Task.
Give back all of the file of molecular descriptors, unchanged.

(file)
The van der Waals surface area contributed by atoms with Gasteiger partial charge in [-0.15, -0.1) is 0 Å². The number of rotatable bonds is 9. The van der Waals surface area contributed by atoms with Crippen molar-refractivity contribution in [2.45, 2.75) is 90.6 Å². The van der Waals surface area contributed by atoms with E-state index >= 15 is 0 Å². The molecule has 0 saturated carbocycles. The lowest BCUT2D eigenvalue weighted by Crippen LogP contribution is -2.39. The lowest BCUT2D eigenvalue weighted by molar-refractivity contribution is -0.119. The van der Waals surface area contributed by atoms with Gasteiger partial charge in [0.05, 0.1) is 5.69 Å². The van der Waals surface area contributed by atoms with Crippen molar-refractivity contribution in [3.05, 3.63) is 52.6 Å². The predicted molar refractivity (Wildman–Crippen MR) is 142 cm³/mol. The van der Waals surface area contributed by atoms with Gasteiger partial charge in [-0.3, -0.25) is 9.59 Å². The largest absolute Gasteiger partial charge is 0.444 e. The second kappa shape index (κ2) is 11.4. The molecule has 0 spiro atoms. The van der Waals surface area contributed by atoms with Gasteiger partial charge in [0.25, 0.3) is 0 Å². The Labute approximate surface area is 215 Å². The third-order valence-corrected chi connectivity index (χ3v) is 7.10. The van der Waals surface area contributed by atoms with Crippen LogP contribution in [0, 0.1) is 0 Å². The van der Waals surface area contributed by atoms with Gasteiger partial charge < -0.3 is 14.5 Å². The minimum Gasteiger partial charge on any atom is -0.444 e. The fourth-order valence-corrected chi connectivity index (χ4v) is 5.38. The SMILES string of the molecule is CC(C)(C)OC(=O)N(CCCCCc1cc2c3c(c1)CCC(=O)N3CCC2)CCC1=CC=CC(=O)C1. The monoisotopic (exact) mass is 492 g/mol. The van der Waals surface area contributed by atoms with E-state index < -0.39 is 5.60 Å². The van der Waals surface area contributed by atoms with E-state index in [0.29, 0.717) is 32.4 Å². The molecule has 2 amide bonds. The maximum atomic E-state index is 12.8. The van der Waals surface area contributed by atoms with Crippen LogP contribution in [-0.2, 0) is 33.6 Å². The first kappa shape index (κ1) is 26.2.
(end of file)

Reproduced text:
The van der Waals surface area contributed by atoms with Gasteiger partial charge in [-0.15, -0.1) is 0 Å². The number of rotatable bonds is 9. The van der Waals surface area contributed by atoms with Crippen molar-refractivity contribution in [2.45, 2.75) is 90.6 Å². The van der Waals surface area contributed by atoms with E-state index >= 15 is 0 Å². The molecule has 0 saturated carbocycles. The lowest BCUT2D eigenvalue weighted by Crippen LogP contribution is -2.39. The lowest BCUT2D eigenvalue weighted by molar-refractivity contribution is -0.119. The van der Waals surface area contributed by atoms with Gasteiger partial charge in [0.05, 0.1) is 5.69 Å². The van der Waals surface area contributed by atoms with Crippen molar-refractivity contribution in [3.05, 3.63) is 52.6 Å². The predicted molar refractivity (Wildman–Crippen MR) is 142 cm³/mol. The van der Waals surface area contributed by atoms with Gasteiger partial charge in [-0.3, -0.25) is 9.59 Å². The largest absolute Gasteiger partial charge is 0.444 e. The second kappa shape index (κ2) is 11.4. The molecule has 0 spiro atoms. The van der Waals surface area contributed by atoms with Gasteiger partial charge in [0.25, 0.3) is 0 Å². The Labute approximate surface area is 215 Å². The third-order valence-corrected chi connectivity index (χ3v) is 7.10. The van der Waals surface area contributed by atoms with Crippen LogP contribution in [0, 0.1) is 0 Å². The van der Waals surface area contributed by atoms with Gasteiger partial charge < -0.3 is 14.5 Å². The minimum Gasteiger partial charge on any atom is -0.444 e. The fourth-order valence-corrected chi connectivity index (χ4v) is 5.38. The SMILES string of the molecule is CC(C)(C)OC(=O)N(CCCCCc1cc2c3c(c1)CCC(=O)N3CCC2)CCC1=CC=CC(=O)C1. The monoisotopic (exact) mass is 492 g/mol. The van der Waals surface area contributed by atoms with E-state index < -0.39 is 5.60 Å². The van der Waals surface area contributed by atoms with E-state index in [0.29, 0.717) is 32.4 Å². The molecule has 2 amide bonds. The maximum atomic E-state index is 12.8. The van der Waals surface area contributed by atoms with Crippen LogP contribution in [-0.2, 0) is 33.6 Å². The first kappa shape index (κ1) is 26.2.